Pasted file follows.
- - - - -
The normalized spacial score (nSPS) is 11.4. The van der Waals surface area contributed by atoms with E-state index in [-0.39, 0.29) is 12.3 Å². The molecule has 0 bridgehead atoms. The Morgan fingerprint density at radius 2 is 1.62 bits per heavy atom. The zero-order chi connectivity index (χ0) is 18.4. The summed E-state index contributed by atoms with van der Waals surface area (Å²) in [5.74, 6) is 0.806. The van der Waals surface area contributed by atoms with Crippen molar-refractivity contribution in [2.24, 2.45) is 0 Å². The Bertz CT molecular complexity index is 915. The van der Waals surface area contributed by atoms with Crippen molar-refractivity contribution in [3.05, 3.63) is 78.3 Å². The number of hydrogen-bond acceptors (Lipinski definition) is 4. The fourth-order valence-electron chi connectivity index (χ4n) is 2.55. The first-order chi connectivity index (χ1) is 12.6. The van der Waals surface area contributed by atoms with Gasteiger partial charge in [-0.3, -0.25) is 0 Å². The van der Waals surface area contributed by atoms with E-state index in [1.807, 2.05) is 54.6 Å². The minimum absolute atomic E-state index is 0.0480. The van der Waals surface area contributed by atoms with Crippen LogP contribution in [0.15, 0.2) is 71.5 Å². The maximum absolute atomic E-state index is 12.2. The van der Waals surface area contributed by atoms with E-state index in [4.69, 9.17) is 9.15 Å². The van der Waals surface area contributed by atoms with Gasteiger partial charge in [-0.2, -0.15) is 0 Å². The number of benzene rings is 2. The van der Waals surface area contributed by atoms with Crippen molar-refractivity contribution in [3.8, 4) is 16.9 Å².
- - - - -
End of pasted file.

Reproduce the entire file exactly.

The normalized spacial score (nSPS) is 11.4. The van der Waals surface area contributed by atoms with E-state index in [-0.39, 0.29) is 12.3 Å². The molecule has 0 bridgehead atoms. The Morgan fingerprint density at radius 2 is 1.62 bits per heavy atom. The zero-order chi connectivity index (χ0) is 18.4. The summed E-state index contributed by atoms with van der Waals surface area (Å²) in [5.74, 6) is 0.806. The van der Waals surface area contributed by atoms with Crippen molar-refractivity contribution in [2.24, 2.45) is 0 Å². The Bertz CT molecular complexity index is 915. The van der Waals surface area contributed by atoms with Crippen molar-refractivity contribution in [3.05, 3.63) is 78.3 Å². The number of hydrogen-bond acceptors (Lipinski definition) is 4. The fourth-order valence-electron chi connectivity index (χ4n) is 2.55. The first-order chi connectivity index (χ1) is 12.6. The van der Waals surface area contributed by atoms with Gasteiger partial charge in [-0.3, -0.25) is 0 Å². The van der Waals surface area contributed by atoms with E-state index in [1.807, 2.05) is 54.6 Å². The minimum absolute atomic E-state index is 0.0480. The van der Waals surface area contributed by atoms with Crippen LogP contribution in [0.15, 0.2) is 71.5 Å². The maximum absolute atomic E-state index is 12.2. The van der Waals surface area contributed by atoms with E-state index in [4.69, 9.17) is 9.15 Å². The van der Waals surface area contributed by atoms with Gasteiger partial charge in [-0.2, -0.15) is 0 Å². The number of benzene rings is 2. The van der Waals surface area contributed by atoms with Crippen molar-refractivity contribution in [3.8, 4) is 16.9 Å².